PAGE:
Indian Journal of Pathology and Microbiology

LETTER TO EDITOR
Year
: 2021  |  Volume : 64  |  Issue : 5  |  Page : 182--183

Primary squamous cell carcinoma of the common bile duct


Lin Zhong1, Wenjing Qi1, Fengming Tao2, Lizhi Zhang1, Jienan Kong1,  
1 Department of Pathology, The First Affiliated Hospital of Dalian Medical University, No. 222 Zhongshan Road, Dalian, Liaoning, China
2 Department of Radiology, The First Affiliated Hospital of Chongqing Medical University, No. 1 Yuanjiagang Youyi Road, Chongqing, China

Correspondence Address:
Jienan Kong
Department of Pathology, The First Affiliated Hospital of Dalian Medical University, No. 222 Zhongshan Road, Dalian - 116011, Liaoning
China
Lizhi Zhang
Department of Pathology, The First Affiliated Hospital of Dalian Medical University, No. 222 Zhongshan Road, Dalian - 116011, Liaoning
China




How to cite this article:
Zhong L, Qi W, Tao F, Zhang L, Kong J. Primary squamous cell carcinoma of the common bile duct.Indian J Pathol Microbiol 2021;64:182-183


How to cite this URL:
Zhong L, Qi W, Tao F, Zhang L, Kong J. Primary squamous cell carcinoma of the common bile duct. Indian J Pathol Microbiol [serial online] 2021 [cited 2021 Dec 6 ];64:182-183
Available from: https://www.ijpmonline.org/text.asp?2021/64/5/182/317917


Full Text



Dear Editor,

The most common malignant tumors of the biliary tree are adenocarcinomas, and primary squamous cell carcinoma (SCC) of the biliary tract is a rare tumor. The incidence of SCC in the extrahepatic bile duct is less than 1.4%.[1] Cabot reported the first case of SCC in the bile duct.[2] Here, we report a rare case of primary SCC of the common bile duct (CBD).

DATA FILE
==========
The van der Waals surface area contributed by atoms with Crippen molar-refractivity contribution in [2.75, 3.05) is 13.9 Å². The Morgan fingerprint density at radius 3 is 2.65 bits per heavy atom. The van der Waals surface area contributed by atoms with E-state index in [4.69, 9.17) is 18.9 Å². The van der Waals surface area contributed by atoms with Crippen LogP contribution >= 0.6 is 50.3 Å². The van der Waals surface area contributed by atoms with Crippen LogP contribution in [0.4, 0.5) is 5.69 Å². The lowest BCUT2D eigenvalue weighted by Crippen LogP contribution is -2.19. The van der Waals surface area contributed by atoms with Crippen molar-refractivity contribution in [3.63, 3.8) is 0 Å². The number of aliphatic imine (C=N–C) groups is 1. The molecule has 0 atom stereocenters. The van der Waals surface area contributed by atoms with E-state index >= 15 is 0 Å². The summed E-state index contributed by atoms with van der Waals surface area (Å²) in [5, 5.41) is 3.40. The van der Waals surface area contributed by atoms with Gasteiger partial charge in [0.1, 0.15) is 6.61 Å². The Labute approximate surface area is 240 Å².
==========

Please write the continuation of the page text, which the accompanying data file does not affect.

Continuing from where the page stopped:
A 76-year-old Chinese man complained of jaundice, dark urine, and clay-colored stools with epigastric pain. His laboratory test results were as follows: Total bilirubin (312.1 μmol/L; normal range: 3–22 μmol/L), direct fraction (2.0 mg/dL; normal range: 0.1–0.6 mg/dL), alkaline phosphatase (331 U/L; normal range: 45–132 U/L), γ-glutamyl transpeptidase (429 U/L; normal range: 12–58 U/L), aspartate aminotransferase (106 U/L; normal range: 15–46 U/L), and alanine aminotransferase (88 IU/L; normal range: 13–69 U/L), while the level of cancer antigen 19-9 (CA19-9) was 728.5 U/mL (normal range: 0–27 U/mL). Magnetic resonance imaging (MRI) showed a low signal intensity area in a T2-weighted image [Figure 1]a. Magnetic resonance cholangiopancreatography (MRCP) showed a low signal intensity area in the middle CBD [Figure 1]b.{Figure 1}

He underwent Whipple's pancreaticoduodenectomy. At surgery, a well-defined mass measuring 30 × 15 × 15 mm was found in the middle CBD. The cut surface was solid, irregular, and gray-white with no apparent hemorrhagic or necrotic [Figure 2]. The liver and gall bladder were normal and there were no signs of ascites or lymphadenopathy.{Figure 2}